Developer: Netmarble
Price: $2.99
Version Reviewed: 1.00.01
Device Reviewed On: iPad

Graphics / Sound Rating: ★★★½☆
Game Controls Rating: ★★★☆☆
Gameplay Rating: ★★½☆☆
Replay Value Rating: ★★½☆☆
Overall Rating: ★★★☆☆

Approximately a year ago, DC Comics rolled out the ‘New 52′ – an attempt to kick-start the company’s full line of comics titles by restarting, renewing and, in some cases, completely redesigning its stable of characters. The initiative has been a sales success, but there have been few attempts to bring the new look and feel of the New 52 to any properties outside of comics. Until now.

Netmarble’s Justice League: Earth’s Final Defense showcases DC’s new designs for old characters, but does little else to promote these various franchises. At best, it’s a simple, if uninspired, beat-em-up. At its worst, it’s a game that keeps asking for money long after the initial purchase.

At first glance, there’s a lot to like about this new JL title: a decent roster of characters to choose from at the outset (Batman, Superman and Wonder Woman – additional charges are incurred for the likes of the Flash or Green Lantern), some customization options, and an easy learning curve. Unfortunately, that curve is easy because the gameplay is basically the same throughout the game. Don’t look for challenging AI or distinct levels. Neither happen here. So the game consists of wandering around generic streets with the virtual joystick (ugh), locating thugs and bosses, and pounding the heck out of them with whatever special skills a chosen character comes with. Don’t get too excited about character selection, either. While there’s an aesthetic difference between using Wonder Woman’s lasso versus Batman’s batarangs, there’s no apparent difference in effect. These are all the same character, with slightly different skins.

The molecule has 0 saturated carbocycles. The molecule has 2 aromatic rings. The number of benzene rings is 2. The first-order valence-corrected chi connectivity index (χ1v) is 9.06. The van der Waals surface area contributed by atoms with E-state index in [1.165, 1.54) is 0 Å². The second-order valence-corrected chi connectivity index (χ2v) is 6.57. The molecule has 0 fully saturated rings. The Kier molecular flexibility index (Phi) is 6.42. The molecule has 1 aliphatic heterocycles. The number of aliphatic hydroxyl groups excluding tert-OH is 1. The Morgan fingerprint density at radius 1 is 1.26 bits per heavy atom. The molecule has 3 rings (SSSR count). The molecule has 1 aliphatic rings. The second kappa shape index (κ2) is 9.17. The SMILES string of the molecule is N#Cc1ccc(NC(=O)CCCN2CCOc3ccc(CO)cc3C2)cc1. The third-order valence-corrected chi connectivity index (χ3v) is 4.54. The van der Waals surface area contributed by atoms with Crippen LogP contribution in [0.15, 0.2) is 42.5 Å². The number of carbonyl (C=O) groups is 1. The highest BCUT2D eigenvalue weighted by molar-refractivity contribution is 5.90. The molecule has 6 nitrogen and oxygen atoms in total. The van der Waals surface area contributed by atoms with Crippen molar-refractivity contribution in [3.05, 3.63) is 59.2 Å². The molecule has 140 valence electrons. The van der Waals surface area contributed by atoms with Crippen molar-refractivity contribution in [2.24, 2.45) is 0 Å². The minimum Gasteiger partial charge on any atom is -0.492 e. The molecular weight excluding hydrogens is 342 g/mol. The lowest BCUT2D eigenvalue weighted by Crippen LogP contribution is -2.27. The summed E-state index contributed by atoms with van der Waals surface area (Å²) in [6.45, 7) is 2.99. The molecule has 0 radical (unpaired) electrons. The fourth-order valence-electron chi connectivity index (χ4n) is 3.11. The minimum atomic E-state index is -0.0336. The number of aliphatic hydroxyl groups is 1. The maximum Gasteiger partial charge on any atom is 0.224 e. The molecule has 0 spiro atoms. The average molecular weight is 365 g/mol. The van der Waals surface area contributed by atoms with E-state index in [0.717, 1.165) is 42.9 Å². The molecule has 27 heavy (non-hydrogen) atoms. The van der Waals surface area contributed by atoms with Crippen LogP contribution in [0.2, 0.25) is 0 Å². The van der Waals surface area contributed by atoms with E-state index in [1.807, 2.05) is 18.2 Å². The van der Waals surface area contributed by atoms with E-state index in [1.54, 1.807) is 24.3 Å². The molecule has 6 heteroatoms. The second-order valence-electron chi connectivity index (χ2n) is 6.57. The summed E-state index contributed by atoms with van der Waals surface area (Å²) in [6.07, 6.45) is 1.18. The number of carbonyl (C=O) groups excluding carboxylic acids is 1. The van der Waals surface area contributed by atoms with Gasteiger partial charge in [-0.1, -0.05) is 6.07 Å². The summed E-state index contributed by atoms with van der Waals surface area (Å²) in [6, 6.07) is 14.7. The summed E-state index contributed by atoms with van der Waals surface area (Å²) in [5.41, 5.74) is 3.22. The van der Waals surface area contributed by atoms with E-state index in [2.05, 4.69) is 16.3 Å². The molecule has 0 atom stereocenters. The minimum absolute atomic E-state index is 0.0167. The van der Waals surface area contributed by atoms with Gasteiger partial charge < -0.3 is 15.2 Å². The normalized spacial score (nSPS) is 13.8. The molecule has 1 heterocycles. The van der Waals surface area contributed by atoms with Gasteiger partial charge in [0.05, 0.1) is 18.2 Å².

Customization is possible within Justice League, but it’s slow-going (unless you want to pay for it) and not helpful, since the game’s opponents never become much of a challenge. Skill slots can be filled to add a little variety, but not enough. There’s also another feature that initially had me very interested in the game, and that is its use of ‘Support Cards.” These cards feature lesser-known character who, if I understand it correctly, can aid the hero in his quest to beat up everyone in sight. There’s only one problem with this: I could never figure out how they work. I THINK they are passive; that is, they add skill points or some such nonsense, but that was never clear. I had hoped it meant that a player could call them in for help during the game, but, again, I never saw how this was possible.

Justice League: Earth’s Final Defense isn’t a bad game; it’s just uninspired, which may be the worst crime of all. I had hoped that DC might take the opportunity to create something wonderful and unique with these newly-relaunched properties, but it seems that the more things change, the more they stay the same. Justice League is guilty of boring me to tears, then asking me for more money.

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